As a botanist, Robin Wall Kimmerer has been trained to ask questions of nature with the tools of science. As a member of the Citizen Potawatomi Nation, she embraces the notion that plants and animals are our oldest teachers. In Braiding Sweetgrass, Kimmerer brings these two lenses of knowledge together to take us on “a journey that is every bit as mythic as it is scientific, as sacred as it is historical, as clever as it is wise” (Elizabeth Gilbert).
Drawing on her life as an indigenous scientist, and as a woman, Kimmerer shows how other living beings—asters and goldenrod, strawberries and squash, salamanders, algae, and sweetgrass—offer us gifts and lessons, even if we've forgotten how to hear their voices. In reflections that range from the creation of Turtle Island to the forces that threaten its flourishing today, she circles toward a central argument: that the awakening of ecological consciousness requires the acknowledgment and celebration of our reciprocal relationship with the rest of the living world. For only when we can hear the languages of other beings will we be capable of understanding the generosity of the earth, and learn to give our own gifts in return.
This book of ancient teachings is so relevant…55
A revealing, insightful, caring, necessary book of philosophies and positive information about the importance of holding nature's gifts close to your heart in every aspect of your conscious life. Every paragraph, every story, every philosophy, and every intention was deliberately written to reciprocate organic food for thought to the open reader. A gorgeously written and earnest novel that I recommend for everyone :)55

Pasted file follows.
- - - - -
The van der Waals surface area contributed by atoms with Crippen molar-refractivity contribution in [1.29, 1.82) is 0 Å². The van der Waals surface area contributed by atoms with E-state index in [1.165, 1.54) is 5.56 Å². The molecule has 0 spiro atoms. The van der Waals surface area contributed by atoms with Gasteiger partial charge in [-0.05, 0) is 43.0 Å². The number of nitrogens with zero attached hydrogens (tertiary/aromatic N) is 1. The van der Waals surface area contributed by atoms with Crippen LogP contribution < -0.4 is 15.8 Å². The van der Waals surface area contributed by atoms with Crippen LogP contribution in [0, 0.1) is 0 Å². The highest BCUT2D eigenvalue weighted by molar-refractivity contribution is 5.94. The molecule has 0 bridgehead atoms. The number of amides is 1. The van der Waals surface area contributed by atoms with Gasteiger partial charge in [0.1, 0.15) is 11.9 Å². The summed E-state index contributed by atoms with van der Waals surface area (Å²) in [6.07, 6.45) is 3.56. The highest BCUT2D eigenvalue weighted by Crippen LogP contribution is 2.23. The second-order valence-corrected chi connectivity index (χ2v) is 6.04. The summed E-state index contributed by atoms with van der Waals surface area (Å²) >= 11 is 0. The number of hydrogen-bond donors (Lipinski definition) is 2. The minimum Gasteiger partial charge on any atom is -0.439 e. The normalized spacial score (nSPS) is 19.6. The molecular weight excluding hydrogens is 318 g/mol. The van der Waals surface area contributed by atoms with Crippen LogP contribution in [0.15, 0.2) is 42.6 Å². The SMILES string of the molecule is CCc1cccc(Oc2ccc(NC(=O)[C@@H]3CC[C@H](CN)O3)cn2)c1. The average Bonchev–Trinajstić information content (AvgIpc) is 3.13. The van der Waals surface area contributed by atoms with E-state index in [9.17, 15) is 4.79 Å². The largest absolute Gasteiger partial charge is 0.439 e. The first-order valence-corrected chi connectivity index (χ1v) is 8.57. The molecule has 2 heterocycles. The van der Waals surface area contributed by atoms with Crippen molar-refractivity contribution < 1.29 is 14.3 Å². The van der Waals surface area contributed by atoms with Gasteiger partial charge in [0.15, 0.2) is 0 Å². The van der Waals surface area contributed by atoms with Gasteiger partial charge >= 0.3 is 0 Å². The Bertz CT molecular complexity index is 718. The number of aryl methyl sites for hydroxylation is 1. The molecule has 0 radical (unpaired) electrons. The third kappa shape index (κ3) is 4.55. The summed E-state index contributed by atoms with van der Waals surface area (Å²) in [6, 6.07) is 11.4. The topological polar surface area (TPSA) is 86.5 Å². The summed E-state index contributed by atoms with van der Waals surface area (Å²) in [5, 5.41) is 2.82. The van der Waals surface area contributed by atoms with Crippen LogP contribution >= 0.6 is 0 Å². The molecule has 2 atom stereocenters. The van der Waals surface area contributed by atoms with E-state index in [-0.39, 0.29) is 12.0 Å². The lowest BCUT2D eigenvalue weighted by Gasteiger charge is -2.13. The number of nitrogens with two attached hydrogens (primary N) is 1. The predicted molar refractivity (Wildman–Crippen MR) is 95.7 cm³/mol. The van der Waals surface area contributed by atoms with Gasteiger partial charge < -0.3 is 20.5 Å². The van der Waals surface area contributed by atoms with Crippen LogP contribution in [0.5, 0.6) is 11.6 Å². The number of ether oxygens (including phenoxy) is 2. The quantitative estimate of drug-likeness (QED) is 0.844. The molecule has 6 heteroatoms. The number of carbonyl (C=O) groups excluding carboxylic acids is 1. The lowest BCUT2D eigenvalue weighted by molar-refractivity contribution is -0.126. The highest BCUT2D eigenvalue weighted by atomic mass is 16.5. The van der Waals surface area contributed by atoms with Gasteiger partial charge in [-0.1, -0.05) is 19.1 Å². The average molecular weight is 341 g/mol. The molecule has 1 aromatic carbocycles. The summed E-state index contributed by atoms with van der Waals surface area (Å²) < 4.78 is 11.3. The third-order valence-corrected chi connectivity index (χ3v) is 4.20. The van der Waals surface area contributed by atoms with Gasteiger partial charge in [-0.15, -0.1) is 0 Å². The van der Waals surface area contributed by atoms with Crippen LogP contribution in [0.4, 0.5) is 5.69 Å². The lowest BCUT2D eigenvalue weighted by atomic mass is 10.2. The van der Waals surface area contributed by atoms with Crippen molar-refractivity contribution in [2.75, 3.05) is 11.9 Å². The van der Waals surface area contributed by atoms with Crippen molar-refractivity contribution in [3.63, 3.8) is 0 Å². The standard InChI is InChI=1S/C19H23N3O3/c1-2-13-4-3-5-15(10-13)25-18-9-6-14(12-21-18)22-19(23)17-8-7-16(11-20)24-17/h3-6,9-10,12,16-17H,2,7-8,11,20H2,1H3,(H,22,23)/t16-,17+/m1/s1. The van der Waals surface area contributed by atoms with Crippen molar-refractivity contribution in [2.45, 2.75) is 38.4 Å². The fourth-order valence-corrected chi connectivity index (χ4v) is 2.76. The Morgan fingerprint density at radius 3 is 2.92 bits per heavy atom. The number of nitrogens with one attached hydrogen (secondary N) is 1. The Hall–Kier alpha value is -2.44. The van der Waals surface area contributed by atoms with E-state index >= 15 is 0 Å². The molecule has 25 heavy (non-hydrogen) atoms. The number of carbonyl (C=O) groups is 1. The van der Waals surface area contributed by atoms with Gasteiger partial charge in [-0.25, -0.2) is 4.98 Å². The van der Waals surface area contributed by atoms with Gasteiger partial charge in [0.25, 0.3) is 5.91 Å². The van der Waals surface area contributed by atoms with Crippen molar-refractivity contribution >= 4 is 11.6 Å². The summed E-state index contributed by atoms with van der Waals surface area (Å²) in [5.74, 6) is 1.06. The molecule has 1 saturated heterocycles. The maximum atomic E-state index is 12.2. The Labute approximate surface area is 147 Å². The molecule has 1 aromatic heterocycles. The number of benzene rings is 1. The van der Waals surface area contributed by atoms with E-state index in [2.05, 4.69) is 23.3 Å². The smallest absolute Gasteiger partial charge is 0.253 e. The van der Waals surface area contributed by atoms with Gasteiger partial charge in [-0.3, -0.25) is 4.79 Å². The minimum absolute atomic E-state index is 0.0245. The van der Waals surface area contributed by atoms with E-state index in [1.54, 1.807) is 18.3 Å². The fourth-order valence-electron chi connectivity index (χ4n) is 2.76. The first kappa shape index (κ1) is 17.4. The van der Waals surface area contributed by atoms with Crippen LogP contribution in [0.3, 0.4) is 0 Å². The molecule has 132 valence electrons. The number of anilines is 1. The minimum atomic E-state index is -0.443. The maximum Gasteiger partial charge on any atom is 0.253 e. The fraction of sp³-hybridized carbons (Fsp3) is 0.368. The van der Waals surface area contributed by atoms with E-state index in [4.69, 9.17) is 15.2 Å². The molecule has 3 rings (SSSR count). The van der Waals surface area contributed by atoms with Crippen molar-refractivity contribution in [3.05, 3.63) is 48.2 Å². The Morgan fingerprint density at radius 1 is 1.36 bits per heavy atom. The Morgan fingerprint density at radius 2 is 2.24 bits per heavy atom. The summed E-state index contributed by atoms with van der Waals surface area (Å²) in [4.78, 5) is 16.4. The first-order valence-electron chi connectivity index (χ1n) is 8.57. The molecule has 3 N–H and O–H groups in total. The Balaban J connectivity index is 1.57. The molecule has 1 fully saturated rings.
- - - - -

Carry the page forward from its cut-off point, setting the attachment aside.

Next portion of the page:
From personal exemplar essays of bringing up children to love and care for the land, extending out to the history of clearcutting vast old growth forests and back to saving salamanders the author is a brilliant storyteller with the ability to draw you into the lessons she teaches, the trial and error attempts of many to clean up the acts of those who use and abuse the gifts of the earth, and give hope to the disenfranchised people and ecological permaculture of a healthier earth. This book left me breathless and speechless. Having lived the greater part of the decade in the shadow of Lake Onondaga, I can feel as well as see this ecological terrorism. I am moved by Dr. Kimmerer’s call for reciprocity, for us to quiet our minds to learn lessons lost in grief and greediness. This book had me laughing and crying, almost at the same time. I was very moved, and personally challenged by it. It is not a read it all at once Book, but one than needs to be read in chunks to fully comprehend it. Highly recommended 5/555